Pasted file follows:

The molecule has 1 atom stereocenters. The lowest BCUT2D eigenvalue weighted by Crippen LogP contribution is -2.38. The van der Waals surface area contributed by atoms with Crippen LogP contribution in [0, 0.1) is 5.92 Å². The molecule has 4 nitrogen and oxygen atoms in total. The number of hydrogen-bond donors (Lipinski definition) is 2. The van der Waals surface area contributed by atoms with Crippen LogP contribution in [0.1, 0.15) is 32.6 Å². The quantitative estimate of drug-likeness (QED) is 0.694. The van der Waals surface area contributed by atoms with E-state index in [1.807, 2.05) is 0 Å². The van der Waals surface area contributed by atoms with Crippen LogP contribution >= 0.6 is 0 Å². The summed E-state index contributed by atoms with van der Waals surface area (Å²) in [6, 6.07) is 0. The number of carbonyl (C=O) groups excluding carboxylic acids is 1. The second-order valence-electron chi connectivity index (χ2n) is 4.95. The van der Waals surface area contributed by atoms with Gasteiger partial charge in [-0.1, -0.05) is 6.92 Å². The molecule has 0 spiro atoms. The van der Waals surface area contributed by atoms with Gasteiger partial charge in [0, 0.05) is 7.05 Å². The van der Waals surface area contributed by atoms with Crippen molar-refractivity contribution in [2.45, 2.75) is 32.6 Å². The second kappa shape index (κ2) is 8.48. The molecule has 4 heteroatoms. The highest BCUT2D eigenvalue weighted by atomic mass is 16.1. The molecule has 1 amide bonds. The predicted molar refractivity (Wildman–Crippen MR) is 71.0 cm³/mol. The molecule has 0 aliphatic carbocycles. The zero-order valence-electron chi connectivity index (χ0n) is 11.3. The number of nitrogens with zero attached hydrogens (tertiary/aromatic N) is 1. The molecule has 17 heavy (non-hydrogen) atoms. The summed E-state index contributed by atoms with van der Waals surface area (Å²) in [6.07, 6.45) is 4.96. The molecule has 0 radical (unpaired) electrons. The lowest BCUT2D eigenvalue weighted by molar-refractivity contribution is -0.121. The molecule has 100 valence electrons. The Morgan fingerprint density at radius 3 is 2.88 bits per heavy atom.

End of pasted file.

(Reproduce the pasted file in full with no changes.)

The molecule has 1 atom stereocenters. The lowest BCUT2D eigenvalue weighted by Crippen LogP contribution is -2.38. The van der Waals surface area contributed by atoms with Crippen LogP contribution in [0, 0.1) is 5.92 Å². The molecule has 4 nitrogen and oxygen atoms in total. The number of hydrogen-bond donors (Lipinski definition) is 2. The van der Waals surface area contributed by atoms with Crippen LogP contribution in [0.1, 0.15) is 32.6 Å². The quantitative estimate of drug-likeness (QED) is 0.694. The van der Waals surface area contributed by atoms with E-state index in [1.807, 2.05) is 0 Å². The van der Waals surface area contributed by atoms with Crippen LogP contribution >= 0.6 is 0 Å². The summed E-state index contributed by atoms with van der Waals surface area (Å²) in [6, 6.07) is 0. The number of carbonyl (C=O) groups excluding carboxylic acids is 1. The second-order valence-electron chi connectivity index (χ2n) is 4.95. The van der Waals surface area contributed by atoms with Gasteiger partial charge in [-0.1, -0.05) is 6.92 Å². The molecule has 0 spiro atoms. The van der Waals surface area contributed by atoms with Gasteiger partial charge in [0, 0.05) is 7.05 Å². The van der Waals surface area contributed by atoms with Crippen molar-refractivity contribution in [2.45, 2.75) is 32.6 Å². The second kappa shape index (κ2) is 8.48. The molecule has 4 heteroatoms. The highest BCUT2D eigenvalue weighted by atomic mass is 16.1. The molecule has 1 amide bonds. The predicted molar refractivity (Wildman–Crippen MR) is 71.0 cm³/mol. The molecule has 0 aliphatic carbocycles. The zero-order valence-electron chi connectivity index (χ0n) is 11.3. The number of nitrogens with zero attached hydrogens (tertiary/aromatic N) is 1. The molecule has 17 heavy (non-hydrogen) atoms. The summed E-state index contributed by atoms with van der Waals surface area (Å²) in [6.07, 6.45) is 4.96. The molecule has 0 radical (unpaired) electrons. The lowest BCUT2D eigenvalue weighted by molar-refractivity contribution is -0.121. The molecule has 100 valence electrons. The Morgan fingerprint density at radius 3 is 2.88 bits per heavy atom.